Mars Panorama 360 from Curiosity

Which way up Mount Sharp? In early September, the robotic rover Curiosity continued its ascent up the central peak of Gale Crater, searching for more clues about ancient water and further evidence that Mars could once have been capable of supporting life. On this recent Martian morning, before exploratory drilling, the rolling rover took this 360-degree panorama, in part to help Curiosity's human team back on Earth access the landscape and chart possible future routes. In the horizontally-compressed featured image, an amazing vista across Mars was captured, complete with layered hills, red rocky ground, gray drifting sand, and a dusty atmosphere. The hill just left of center has been dubbed Maria Gordon Notch in honor of a famous Scottish geologist. The current plan is to direct Curiosity to approach, study, and pass just to the right of Gordon Notch on its exploratory trek.
Cyclone Paths on Planet Earth

Where on Earth do cyclones go? Known as hurricanes when in the Atlantic Ocean and typhoons when in the Pacific, the featured map shows the path of all major storms from 1985 through 2005. The map shows graphically that cyclones usually occur over water, which makes sense since evaporating warm water gives them energy. The map also shows that cyclones never cross -- and rarely approach -- the Earth's equator, since the Coriolis effect goes to zero there, and cyclones need the Coriolis force to circulate. The Coriolis force also causes cyclone paths to arc away from the equator. Although long-term trends remain a topic of research, evidence indicates that hurricanes have become, on the average, more powerful in the North Atlantic over the past 30 years, and their power is projected to keep increasing.
North America and the Pelican

Fans of our fair planet might recognize the outlines of these cosmic clouds. On the left, bright emission outlined by dark, obscuring dust lanes seems to trace a continental shape, lending the popular name North America Nebula to the emission region cataloged as NGC 7000. To the right, just off the North America Nebula's east coast, is IC 5070, whose avian profile suggests the Pelican Nebula. The two bright nebulae are about 1,500 light-years away, part of the same large and complex star forming region, almost as nearby as the better-known Orion Nebula. At that distance, the 3 degree wide field of view would span 80 light-years. This careful cosmic portrait uses narrow band images combined to highlight the bright ionization fronts and the characteristic glow from atomic hydrogen, sulfur, and oxygen gas. These nebulae can be seen with binoculars from a dark location. Look northeast of bright star Deneb in the constellation Cygnus the Swan.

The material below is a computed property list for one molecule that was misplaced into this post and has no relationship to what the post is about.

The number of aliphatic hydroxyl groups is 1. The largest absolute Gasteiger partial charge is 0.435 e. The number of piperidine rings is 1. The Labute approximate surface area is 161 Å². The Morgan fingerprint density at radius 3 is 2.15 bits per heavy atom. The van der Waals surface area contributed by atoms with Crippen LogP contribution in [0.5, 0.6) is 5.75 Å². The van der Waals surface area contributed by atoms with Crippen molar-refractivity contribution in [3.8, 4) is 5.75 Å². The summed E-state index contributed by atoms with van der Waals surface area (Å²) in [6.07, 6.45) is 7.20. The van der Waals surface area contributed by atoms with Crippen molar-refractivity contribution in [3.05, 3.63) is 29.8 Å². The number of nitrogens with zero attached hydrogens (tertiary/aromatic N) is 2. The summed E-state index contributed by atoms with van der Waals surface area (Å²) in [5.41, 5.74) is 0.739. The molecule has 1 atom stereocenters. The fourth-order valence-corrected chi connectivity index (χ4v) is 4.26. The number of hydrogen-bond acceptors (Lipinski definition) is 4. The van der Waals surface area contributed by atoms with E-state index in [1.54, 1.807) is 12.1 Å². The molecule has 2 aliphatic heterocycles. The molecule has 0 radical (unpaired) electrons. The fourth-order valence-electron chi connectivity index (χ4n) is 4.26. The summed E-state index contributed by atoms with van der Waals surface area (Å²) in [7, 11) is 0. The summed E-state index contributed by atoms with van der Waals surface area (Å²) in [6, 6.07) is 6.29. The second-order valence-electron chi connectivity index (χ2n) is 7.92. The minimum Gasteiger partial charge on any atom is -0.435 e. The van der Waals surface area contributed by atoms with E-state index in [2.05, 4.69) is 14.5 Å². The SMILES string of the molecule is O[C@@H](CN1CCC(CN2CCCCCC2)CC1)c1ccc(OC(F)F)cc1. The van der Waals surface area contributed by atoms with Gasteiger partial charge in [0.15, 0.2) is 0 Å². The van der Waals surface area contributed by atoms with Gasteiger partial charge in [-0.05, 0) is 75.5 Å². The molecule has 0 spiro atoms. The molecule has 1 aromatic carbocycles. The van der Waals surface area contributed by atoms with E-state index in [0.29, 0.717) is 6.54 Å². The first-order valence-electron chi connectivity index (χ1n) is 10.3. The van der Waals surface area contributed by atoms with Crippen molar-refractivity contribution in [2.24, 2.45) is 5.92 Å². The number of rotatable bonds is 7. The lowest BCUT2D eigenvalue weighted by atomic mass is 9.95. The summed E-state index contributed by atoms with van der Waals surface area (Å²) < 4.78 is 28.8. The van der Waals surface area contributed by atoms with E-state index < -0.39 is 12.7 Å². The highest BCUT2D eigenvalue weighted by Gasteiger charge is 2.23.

Video: Flash on Jupiter

There has been a flash on Jupiter. A few days ago, several groups monitoring our Solar System's largest planet noticed a two-second long burst of light. Such flashes have been seen before, with the most famous being a series of impactor strikes in 1994. Then, fragments of Comet Shoemaker-Levy 9 struck Jupiter leaving dark patches that lasted for months. Since then, at least seven impacts have been recorded on Jupiter -- usually discovered by amateur astronomers. In the featured video, variations in the Earth's atmosphere cause Jupiter's image to shimmer when, suddenly, a bright flash appears just left of center. Io and its shadow are visible on the right. What hit Jupiter will likely never be known, but considering what we do know of the nearby Solar System, it was likely a piece of rocky and ice -- perhaps the size of a bus -- that broke off long-ago from a passing comet or asteroid.
Rubin's Galaxy

In this Hubble Space Telescope image the bright, spiky stars lie in the foreground toward the heroic northern constellation Perseus and well within our own Milky Way galaxy. In sharp focus beyond is UGC 2885, a giant spiral galaxy about 232 million light-years distant. Some 800,000 light-years across compared to the Milky Way's diameter of 100,000 light-years or so, it has around 1 trillion stars. That's about 10 times as many stars as the Milky Way. Part of an investigation to understand how galaxies can grow to such enormous sizes, UGC 2885 was also part of An Interesting Voyage and astronomer Vera Rubin's pioneering study of the rotation of spiral galaxies. Her work was the first to convincingly demonstrate the dominating presence of dark matter in our universe.
Rings and Seasons of Saturn